Sir, in view of the recent published guidelines regarding the management of trigeminal neuralgia by the Royal College of Surgeons of England,1 we wanted to bring a recent case to your attention.
An adult male attended an oral medicine department with complaints of an intermittent, shooting, unilateral pain radiating along the left maxilla towards the left nose and upper lip. Episodes could last up to five minutes, and he reported many sleepless nights resulting in fatigue throughout the day. Liaison with his GP had resulted in carbamazepine being prescribed which provided some symptom resolution.
After a sustained period of delay, he eventually attended his oral medicine consultation, describing his pain as having now settled. He reported side effects relating to the carbamazepine. No imaging was arranged. Following a further review, pain severity had now intensified. Oxcarbazepine and then gabapentin were both trialled, neither successful with unpleasant side effects reported.
Given the reoccurrence, an MRI brain scan was requested in line with trigeminal protocol.1 A report revealed a left petrous apex meningioma with mass effect of the left trigeminal nerve cisternal course. His trigeminal neuralgia was diagnosed as being secondary to an intracranial meningioma.2 Surgical resection of this tumour was recommended by his neurologist, which could result in resolution of his facial symptoms.3
Guidelines released by the Royal College of Surgeons of England supports MRI as the imaging modality of choice for screening of trigeminal neuralgia aetiology.1 Up to 10% of patients presenting with trigeminal neuralgia have a secondary causal pathology such as a brain tumour, multiple sclerosis, or vascular malformations.1 These can be identified through neuroimaging.1 The following symptoms, as identified in this case, may indicate intracranial pathology: lack of response to pharmalogical treatments, increase in pain severity over time and continuous interrupted sleep patterns.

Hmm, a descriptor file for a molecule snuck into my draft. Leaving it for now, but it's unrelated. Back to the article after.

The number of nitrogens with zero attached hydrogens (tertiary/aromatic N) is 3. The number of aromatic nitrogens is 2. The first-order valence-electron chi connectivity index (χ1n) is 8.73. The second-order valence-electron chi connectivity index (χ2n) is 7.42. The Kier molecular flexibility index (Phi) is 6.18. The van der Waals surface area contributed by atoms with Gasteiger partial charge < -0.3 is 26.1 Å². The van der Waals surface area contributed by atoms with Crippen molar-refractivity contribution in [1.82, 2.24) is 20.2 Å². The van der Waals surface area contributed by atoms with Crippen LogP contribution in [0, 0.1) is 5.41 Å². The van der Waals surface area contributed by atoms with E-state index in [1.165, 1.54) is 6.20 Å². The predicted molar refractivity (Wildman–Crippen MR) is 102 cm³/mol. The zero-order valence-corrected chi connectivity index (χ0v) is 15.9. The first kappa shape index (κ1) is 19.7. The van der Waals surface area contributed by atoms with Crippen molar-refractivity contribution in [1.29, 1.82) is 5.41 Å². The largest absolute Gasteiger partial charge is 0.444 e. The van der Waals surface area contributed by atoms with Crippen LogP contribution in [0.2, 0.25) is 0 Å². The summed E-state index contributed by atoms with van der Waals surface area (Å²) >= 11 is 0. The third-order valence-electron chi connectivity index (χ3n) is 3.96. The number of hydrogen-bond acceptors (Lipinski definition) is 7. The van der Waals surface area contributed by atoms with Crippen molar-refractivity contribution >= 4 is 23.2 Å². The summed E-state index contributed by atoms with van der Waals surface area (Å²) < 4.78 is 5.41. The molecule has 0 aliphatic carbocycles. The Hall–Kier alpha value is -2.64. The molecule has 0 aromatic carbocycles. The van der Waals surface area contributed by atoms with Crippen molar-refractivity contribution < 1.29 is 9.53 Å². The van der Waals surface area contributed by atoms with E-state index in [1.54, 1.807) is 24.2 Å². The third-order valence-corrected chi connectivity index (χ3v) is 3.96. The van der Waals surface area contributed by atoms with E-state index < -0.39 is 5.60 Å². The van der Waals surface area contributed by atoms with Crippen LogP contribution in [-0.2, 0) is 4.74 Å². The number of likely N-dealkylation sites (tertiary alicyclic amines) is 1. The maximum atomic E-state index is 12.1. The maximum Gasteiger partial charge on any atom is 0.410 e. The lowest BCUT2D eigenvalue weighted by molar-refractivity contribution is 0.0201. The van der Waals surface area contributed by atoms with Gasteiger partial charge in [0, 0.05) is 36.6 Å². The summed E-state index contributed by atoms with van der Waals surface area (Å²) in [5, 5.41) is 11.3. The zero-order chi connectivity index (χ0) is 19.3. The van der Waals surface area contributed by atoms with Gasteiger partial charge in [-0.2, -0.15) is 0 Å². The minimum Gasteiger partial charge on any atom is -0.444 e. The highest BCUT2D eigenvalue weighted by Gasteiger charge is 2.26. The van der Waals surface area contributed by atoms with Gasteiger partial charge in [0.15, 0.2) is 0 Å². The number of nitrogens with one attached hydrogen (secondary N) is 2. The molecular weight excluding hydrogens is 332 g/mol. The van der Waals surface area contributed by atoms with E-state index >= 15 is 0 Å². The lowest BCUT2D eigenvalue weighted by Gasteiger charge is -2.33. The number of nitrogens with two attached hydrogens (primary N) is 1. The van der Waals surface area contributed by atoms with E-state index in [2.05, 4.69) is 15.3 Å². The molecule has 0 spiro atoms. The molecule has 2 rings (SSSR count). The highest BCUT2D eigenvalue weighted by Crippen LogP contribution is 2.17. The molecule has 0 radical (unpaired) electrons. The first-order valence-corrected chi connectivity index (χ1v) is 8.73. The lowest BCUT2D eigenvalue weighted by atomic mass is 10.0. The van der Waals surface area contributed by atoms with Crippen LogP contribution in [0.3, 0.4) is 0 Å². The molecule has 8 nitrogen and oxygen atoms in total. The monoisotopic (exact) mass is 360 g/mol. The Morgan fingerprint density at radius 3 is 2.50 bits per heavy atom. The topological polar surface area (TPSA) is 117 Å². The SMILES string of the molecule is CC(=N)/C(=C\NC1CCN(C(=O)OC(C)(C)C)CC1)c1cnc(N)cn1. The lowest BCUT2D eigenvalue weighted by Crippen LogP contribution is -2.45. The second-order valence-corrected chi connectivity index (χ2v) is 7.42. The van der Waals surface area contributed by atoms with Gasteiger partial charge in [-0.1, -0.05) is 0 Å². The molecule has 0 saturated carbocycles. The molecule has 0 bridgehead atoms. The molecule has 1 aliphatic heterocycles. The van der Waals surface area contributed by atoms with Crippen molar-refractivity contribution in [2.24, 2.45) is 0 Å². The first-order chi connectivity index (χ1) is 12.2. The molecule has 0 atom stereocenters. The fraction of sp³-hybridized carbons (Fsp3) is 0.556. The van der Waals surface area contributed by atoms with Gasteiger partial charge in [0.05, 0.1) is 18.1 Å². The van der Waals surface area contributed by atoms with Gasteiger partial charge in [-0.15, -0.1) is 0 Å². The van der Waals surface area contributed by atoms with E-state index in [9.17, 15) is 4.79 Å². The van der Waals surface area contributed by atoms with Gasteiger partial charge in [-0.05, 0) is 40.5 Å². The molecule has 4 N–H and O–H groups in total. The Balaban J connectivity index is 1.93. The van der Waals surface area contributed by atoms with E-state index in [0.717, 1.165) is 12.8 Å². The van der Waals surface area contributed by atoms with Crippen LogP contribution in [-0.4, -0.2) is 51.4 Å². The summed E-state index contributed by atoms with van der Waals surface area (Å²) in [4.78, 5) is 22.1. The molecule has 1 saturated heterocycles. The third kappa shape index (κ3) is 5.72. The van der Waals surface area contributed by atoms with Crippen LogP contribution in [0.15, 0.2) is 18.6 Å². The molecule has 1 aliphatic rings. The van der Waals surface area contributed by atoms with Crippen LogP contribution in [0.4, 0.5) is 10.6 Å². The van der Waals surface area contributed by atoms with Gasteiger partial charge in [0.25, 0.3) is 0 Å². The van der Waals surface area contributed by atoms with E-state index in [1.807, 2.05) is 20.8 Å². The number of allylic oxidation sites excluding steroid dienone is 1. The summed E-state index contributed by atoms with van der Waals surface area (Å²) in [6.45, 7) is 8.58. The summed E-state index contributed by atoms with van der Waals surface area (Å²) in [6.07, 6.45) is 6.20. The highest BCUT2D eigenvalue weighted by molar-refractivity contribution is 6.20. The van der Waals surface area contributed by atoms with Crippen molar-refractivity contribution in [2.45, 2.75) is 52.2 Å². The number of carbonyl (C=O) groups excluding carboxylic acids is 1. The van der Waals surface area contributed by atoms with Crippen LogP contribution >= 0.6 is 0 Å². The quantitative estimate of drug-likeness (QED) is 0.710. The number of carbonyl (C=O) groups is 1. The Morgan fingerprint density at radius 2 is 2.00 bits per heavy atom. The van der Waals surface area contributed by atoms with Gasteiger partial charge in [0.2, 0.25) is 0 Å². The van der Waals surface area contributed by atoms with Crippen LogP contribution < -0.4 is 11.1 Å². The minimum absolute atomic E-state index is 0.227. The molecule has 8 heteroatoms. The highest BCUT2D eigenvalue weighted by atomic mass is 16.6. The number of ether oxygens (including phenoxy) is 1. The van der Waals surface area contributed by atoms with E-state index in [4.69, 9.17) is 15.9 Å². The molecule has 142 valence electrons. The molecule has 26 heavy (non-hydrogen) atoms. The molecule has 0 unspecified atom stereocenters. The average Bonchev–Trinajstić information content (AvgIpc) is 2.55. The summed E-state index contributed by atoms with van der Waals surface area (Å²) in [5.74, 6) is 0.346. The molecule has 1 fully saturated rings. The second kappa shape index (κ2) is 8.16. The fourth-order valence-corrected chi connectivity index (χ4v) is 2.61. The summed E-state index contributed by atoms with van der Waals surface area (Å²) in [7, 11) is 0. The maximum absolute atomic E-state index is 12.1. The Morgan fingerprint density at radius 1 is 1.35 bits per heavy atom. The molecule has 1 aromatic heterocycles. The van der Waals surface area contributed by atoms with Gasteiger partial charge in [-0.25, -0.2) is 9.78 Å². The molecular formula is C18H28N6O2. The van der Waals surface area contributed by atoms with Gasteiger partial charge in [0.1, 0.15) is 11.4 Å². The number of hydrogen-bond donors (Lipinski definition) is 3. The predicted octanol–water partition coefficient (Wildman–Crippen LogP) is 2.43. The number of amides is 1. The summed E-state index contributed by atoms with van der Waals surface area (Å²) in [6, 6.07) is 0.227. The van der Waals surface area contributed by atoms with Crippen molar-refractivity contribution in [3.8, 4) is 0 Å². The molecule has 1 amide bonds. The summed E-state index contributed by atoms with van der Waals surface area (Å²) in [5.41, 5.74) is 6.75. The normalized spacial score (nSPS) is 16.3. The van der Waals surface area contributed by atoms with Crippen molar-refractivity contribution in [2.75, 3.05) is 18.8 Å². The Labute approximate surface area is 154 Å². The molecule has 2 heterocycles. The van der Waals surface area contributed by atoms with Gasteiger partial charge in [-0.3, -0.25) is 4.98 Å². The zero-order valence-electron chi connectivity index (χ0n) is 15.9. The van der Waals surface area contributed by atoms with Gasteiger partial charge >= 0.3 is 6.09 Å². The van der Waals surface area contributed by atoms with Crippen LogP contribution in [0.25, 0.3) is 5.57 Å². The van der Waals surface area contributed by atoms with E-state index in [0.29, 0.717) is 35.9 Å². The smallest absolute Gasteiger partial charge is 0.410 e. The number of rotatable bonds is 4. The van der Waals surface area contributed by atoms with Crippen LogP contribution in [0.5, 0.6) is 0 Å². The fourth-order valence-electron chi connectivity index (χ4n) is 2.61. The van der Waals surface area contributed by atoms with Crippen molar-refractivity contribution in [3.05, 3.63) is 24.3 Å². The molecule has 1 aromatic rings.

Trigeminal neuralgia is often mis-diagnosed as migraines, post-herpetic neuralgia, TMD and dental aetiology.1 This case highlights that even in sustained pain-free episodes, if the patient's history is consistent with trigeminal neuralgia, then there should be a low threshold for requesting imaging. Dental practitioners reviewing patients with confirmed trigeminal neuralgia may wish to confirm whether an MRI of the brain has been performed previously.
Faculty of Dental Surgery of the Royal College of Surgeons of England. Guidelines for the management of trigeminal neuralgia. 2021. Available at: https://www.rcseng.ac.uk/-/media/files/rcs/fds/guidelines/trigemina-neuralgia-guidelines_2021_v4.pdf (accessed February 2023).
Niwant P, Motwani M, Naik S. Atypical trigeminal neuralgia secondary to meningioma. Case Rep Dent 2015; doi: 10.1155/2015/462569.
Castro M R H, Magill S T, Morshed R A et al. Facial pain and sensory outcomes following resection of tumors compressing the trigeminal nerve. J Neurosurg 2021; 136: 1119-1127.
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Roocroft, L., Khan, Z. MRI and trigeminal neuralgia. Br Dent J 234, 294 (2023). https://doi.org/10.1038/s41415-023-5633-z